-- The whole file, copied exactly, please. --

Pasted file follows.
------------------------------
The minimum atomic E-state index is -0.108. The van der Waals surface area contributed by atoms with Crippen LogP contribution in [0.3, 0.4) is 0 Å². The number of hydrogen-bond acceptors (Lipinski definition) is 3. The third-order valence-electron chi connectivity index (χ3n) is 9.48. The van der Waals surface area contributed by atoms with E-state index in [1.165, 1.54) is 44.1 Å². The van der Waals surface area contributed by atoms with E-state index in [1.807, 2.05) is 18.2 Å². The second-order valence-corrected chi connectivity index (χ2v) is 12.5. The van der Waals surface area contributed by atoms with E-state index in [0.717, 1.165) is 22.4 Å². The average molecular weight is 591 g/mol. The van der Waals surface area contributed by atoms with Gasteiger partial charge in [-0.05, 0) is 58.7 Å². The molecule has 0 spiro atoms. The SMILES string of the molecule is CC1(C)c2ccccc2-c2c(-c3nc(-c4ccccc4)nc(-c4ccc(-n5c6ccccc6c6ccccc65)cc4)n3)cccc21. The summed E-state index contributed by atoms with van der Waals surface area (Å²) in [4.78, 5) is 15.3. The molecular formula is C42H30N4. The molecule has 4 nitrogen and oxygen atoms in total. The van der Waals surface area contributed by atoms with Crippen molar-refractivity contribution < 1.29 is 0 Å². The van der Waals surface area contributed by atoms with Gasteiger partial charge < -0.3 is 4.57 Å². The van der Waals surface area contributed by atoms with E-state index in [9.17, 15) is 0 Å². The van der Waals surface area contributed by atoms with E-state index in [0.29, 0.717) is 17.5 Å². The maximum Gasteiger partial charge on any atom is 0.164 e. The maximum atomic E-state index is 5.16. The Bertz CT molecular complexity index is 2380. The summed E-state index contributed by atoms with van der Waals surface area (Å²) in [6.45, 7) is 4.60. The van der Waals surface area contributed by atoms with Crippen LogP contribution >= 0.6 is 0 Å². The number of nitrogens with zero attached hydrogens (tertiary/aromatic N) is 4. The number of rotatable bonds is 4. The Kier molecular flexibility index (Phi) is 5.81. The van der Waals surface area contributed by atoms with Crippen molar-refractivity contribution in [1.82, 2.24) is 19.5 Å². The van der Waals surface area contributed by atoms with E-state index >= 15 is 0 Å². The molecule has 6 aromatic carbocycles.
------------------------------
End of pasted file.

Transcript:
The minimum atomic E-state index is -0.108. The van der Waals surface area contributed by atoms with Crippen LogP contribution in [0.3, 0.4) is 0 Å². The number of hydrogen-bond acceptors (Lipinski definition) is 3. The third-order valence-electron chi connectivity index (χ3n) is 9.48. The van der Waals surface area contributed by atoms with E-state index in [1.165, 1.54) is 44.1 Å². The van der Waals surface area contributed by atoms with E-state index in [1.807, 2.05) is 18.2 Å². The second-order valence-corrected chi connectivity index (χ2v) is 12.5. The van der Waals surface area contributed by atoms with E-state index in [0.717, 1.165) is 22.4 Å². The average molecular weight is 591 g/mol. The van der Waals surface area contributed by atoms with Gasteiger partial charge in [-0.05, 0) is 58.7 Å². The molecule has 0 spiro atoms. The SMILES string of the molecule is CC1(C)c2ccccc2-c2c(-c3nc(-c4ccccc4)nc(-c4ccc(-n5c6ccccc6c6ccccc65)cc4)n3)cccc21. The summed E-state index contributed by atoms with van der Waals surface area (Å²) in [4.78, 5) is 15.3. The molecular formula is C42H30N4. The molecule has 4 nitrogen and oxygen atoms in total. The van der Waals surface area contributed by atoms with Crippen molar-refractivity contribution < 1.29 is 0 Å². The van der Waals surface area contributed by atoms with Gasteiger partial charge < -0.3 is 4.57 Å². The van der Waals surface area contributed by atoms with E-state index in [9.17, 15) is 0 Å². The van der Waals surface area contributed by atoms with E-state index in [0.29, 0.717) is 17.5 Å². The maximum Gasteiger partial charge on any atom is 0.164 e. The maximum atomic E-state index is 5.16. The Bertz CT molecular complexity index is 2380. The summed E-state index contributed by atoms with van der Waals surface area (Å²) in [6.45, 7) is 4.60. The van der Waals surface area contributed by atoms with Crippen LogP contribution >= 0.6 is 0 Å². The number of nitrogens with zero attached hydrogens (tertiary/aromatic N) is 4. The number of rotatable bonds is 4. The Kier molecular flexibility index (Phi) is 5.81. The van der Waals surface area contributed by atoms with Crippen molar-refractivity contribution in [1.82, 2.24) is 19.5 Å². The van der Waals surface area contributed by atoms with E-state index >= 15 is 0 Å². The molecule has 6 aromatic carbocycles.